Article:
By now, any bar leader with an e-mail account has become all too familiar with “spam,” unsolicited commercial e-mail that either wants to sell you some sort of body enhancement or let you in on a way to earn easy money. But not as many in the association vanguard know that a recently enacted law could have an effect on how they communicate with their members.
The Controlling the Assault of Non-Solicited Pornography and Marketing Act of 2003 (CAN-SPAM) regulates the sending of unsolicited commercial e-mail. While the law went into effect January 1, 2004, regulations that clarify some important specifics were left to the Federal Trade Commission to resolve. The FTC has yet to issue those recommendations. One thing that seems clear now is that there will not be a national “do not e-mail” registry. In a report issued in June, the FTC said there was too much risk that spammers would mine such a list for new addresses, thereby exacerbating the problem.
Of particular importance to bar leaders in the new regulations will be whether the FTC determines that CAN-SPAM provisions apply to not-for-profits communicating with their members. “There is disagreement regarding whether the Act is meant to apply to associations, such as bar associations,” says Justine Young Gottshall, a privacy and technology attorney with Chicago-based Wildman Harrold Allen & Dixon LLP.
“I believe that the Act as currently written does apply to associations. The Act does not specifically exempt associations or other types of organizations, and, in contrast to the regulations governing the Do Not Call registry, there is no exception for an ‘existing business relationship,’ ” Gottshall notes.
Even if associations are determined to fall under CAN-SPAM jurisdiction, not all e-mail to members will be the kind that is targeted by the law, Gottshall says. The Act regulates “commercial electronic mail messages,” she explains; these are defined as any e-mail “the primary purpose of which is the commercial advertisement or promotion of a commercial product or service (including content on an Internet Web site operated for a commercial purpose).” The Act also excludes certain “transactional or relationship” e-mails, Gottshall notes.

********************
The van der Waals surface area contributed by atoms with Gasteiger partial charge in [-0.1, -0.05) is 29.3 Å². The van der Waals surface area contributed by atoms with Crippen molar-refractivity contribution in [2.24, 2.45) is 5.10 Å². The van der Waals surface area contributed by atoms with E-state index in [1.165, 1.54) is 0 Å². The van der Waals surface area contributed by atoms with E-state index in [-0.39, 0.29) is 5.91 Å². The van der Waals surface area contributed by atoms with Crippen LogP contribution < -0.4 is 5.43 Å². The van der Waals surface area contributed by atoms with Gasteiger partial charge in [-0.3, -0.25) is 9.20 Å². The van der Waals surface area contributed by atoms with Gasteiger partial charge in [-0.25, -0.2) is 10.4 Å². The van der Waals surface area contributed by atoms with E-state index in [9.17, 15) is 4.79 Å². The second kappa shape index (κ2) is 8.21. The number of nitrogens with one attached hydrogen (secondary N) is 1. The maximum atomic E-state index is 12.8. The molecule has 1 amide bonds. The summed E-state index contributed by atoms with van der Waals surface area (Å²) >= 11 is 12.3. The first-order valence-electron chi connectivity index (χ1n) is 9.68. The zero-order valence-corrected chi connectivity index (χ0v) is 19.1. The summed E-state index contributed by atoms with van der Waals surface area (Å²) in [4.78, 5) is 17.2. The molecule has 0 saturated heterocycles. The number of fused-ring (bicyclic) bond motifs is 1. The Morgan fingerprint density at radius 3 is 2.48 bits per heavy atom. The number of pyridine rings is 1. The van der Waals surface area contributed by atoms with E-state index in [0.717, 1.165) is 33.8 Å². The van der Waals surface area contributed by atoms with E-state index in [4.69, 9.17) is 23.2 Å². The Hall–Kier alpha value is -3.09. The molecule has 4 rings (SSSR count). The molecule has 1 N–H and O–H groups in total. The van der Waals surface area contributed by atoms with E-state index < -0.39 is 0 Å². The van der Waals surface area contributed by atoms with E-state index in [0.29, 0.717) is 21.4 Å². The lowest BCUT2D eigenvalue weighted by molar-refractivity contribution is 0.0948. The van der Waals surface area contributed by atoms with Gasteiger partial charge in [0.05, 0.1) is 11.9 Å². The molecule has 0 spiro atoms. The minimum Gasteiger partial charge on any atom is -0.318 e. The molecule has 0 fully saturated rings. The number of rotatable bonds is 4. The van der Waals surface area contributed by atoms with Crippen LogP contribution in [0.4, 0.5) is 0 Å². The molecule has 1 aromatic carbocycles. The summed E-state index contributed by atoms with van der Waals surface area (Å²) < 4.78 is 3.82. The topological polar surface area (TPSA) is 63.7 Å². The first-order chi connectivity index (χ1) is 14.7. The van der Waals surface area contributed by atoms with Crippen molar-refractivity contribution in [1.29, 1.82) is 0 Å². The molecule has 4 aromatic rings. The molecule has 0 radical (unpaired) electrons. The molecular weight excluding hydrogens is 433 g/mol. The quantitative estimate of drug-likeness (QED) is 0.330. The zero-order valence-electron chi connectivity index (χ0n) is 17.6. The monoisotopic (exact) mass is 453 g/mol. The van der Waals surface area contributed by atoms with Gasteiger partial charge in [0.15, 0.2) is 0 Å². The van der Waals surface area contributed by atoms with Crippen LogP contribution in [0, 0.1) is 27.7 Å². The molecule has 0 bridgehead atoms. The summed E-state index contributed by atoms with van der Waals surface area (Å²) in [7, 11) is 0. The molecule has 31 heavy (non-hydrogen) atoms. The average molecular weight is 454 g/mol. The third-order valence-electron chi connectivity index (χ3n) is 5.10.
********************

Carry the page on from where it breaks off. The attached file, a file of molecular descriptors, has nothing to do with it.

Much of the e-mail that most associations send to members is likely to fall into that excluded category, she says: “Most association e-mails that provide association-related information to members, which members have requested in connection with their membership, are likely not ‘commercial’ e-mails as defined by the Act.”
Those of a more commercial nature—that promote a book or a travel offer for members—could be considered commercial e-mail under CAN-SPAM and be required to meet the law’s provisions, Gottshall says.
If an e-mail does fall under the law, then there are three major requirements for its content, says Patricia Larson, associate general counsel for the ABA.
“There must be a clear and workable way of opting out,” Larson says. While people are generally advised not to respond to opt-out messages—which often are used by spammers to determine that they’ve sent mail to a valid address—the new law makes that use illegal, and requires commercial e-mailers to allow people to opt out from receiving further e-mails, and also requires that those who opt out be removed from mailing lists within 10 days, she says.